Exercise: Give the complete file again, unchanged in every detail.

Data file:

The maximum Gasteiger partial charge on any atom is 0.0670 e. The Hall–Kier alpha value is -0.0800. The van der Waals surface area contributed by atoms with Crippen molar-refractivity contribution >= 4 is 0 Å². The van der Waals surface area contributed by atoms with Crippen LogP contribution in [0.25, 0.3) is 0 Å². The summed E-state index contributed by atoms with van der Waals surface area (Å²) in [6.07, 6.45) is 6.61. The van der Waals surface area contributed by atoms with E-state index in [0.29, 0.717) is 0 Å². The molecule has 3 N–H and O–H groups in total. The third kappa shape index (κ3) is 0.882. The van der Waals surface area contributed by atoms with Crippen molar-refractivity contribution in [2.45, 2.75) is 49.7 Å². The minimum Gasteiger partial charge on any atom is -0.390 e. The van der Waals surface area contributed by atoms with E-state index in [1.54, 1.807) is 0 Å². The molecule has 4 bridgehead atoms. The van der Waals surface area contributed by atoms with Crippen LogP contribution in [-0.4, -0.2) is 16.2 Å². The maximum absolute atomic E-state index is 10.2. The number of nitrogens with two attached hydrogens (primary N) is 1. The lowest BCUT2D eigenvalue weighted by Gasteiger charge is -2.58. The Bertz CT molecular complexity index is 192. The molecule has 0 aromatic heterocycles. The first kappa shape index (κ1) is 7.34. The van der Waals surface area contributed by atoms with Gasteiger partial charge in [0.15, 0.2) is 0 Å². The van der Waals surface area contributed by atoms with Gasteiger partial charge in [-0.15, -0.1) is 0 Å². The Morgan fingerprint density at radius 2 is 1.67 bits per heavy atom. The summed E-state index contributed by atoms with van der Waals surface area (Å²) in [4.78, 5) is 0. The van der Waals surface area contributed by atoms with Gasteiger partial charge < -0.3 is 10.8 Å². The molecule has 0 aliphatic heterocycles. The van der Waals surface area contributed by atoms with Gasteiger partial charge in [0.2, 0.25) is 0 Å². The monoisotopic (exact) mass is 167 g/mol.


The maximum Gasteiger partial charge on any atom is 0.0670 e. The Hall–Kier alpha value is -0.0800. The van der Waals surface area contributed by atoms with Crippen molar-refractivity contribution >= 4 is 0 Å². The van der Waals surface area contributed by atoms with Crippen LogP contribution in [0.25, 0.3) is 0 Å². The summed E-state index contributed by atoms with van der Waals surface area (Å²) in [6.07, 6.45) is 6.61. The van der Waals surface area contributed by atoms with E-state index in [0.29, 0.717) is 0 Å². The molecule has 3 N–H and O–H groups in total. The third kappa shape index (κ3) is 0.882. The van der Waals surface area contributed by atoms with Crippen molar-refractivity contribution in [2.45, 2.75) is 49.7 Å². The minimum Gasteiger partial charge on any atom is -0.390 e. The van der Waals surface area contributed by atoms with E-state index in [1.54, 1.807) is 0 Å². The molecule has 4 bridgehead atoms. The van der Waals surface area contributed by atoms with Crippen LogP contribution in [-0.4, -0.2) is 16.2 Å². The maximum absolute atomic E-state index is 10.2. The number of nitrogens with two attached hydrogens (primary N) is 1. The lowest BCUT2D eigenvalue weighted by Gasteiger charge is -2.58. The Bertz CT molecular complexity index is 192. The molecule has 0 aromatic heterocycles. The first kappa shape index (κ1) is 7.34. The van der Waals surface area contributed by atoms with Gasteiger partial charge in [0.15, 0.2) is 0 Å². The van der Waals surface area contributed by atoms with Gasteiger partial charge in [-0.15, -0.1) is 0 Å². The Morgan fingerprint density at radius 2 is 1.67 bits per heavy atom. The summed E-state index contributed by atoms with van der Waals surface area (Å²) in [4.78, 5) is 0. The van der Waals surface area contributed by atoms with Gasteiger partial charge < -0.3 is 10.8 Å². The molecule has 0 aliphatic heterocycles. The van der Waals surface area contributed by atoms with Gasteiger partial charge in [0.2, 0.25) is 0 Å². The monoisotopic (exact) mass is 167 g/mol.